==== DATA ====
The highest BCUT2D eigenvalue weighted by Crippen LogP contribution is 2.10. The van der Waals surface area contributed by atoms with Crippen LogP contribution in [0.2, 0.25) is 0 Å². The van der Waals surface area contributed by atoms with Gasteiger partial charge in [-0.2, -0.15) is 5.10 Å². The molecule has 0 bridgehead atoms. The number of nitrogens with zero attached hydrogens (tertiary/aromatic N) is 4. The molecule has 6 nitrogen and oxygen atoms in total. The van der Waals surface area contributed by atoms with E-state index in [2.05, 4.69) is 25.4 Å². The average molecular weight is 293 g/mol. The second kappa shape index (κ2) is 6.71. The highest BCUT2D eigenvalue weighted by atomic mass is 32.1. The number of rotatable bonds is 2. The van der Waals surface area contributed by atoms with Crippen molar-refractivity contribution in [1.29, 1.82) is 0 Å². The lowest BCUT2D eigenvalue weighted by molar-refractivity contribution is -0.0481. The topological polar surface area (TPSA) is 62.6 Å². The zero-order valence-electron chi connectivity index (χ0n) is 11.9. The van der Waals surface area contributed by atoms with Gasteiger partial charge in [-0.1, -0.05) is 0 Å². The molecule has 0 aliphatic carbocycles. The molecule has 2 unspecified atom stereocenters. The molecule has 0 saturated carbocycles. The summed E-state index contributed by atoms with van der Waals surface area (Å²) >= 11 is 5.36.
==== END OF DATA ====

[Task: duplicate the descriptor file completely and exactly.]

The highest BCUT2D eigenvalue weighted by Crippen LogP contribution is 2.10. The van der Waals surface area contributed by atoms with Crippen LogP contribution in [0.2, 0.25) is 0 Å². The van der Waals surface area contributed by atoms with Gasteiger partial charge in [-0.2, -0.15) is 5.10 Å². The molecule has 0 bridgehead atoms. The number of nitrogens with zero attached hydrogens (tertiary/aromatic N) is 4. The molecule has 6 nitrogen and oxygen atoms in total. The van der Waals surface area contributed by atoms with E-state index in [2.05, 4.69) is 25.4 Å². The average molecular weight is 293 g/mol. The second kappa shape index (κ2) is 6.71. The highest BCUT2D eigenvalue weighted by atomic mass is 32.1. The number of rotatable bonds is 2. The van der Waals surface area contributed by atoms with Crippen molar-refractivity contribution in [1.29, 1.82) is 0 Å². The lowest BCUT2D eigenvalue weighted by molar-refractivity contribution is -0.0481. The topological polar surface area (TPSA) is 62.6 Å². The zero-order valence-electron chi connectivity index (χ0n) is 11.9. The van der Waals surface area contributed by atoms with Gasteiger partial charge in [-0.1, -0.05) is 0 Å². The molecule has 0 aliphatic carbocycles. The molecule has 2 unspecified atom stereocenters. The molecule has 0 saturated carbocycles. The summed E-state index contributed by atoms with van der Waals surface area (Å²) >= 11 is 5.36.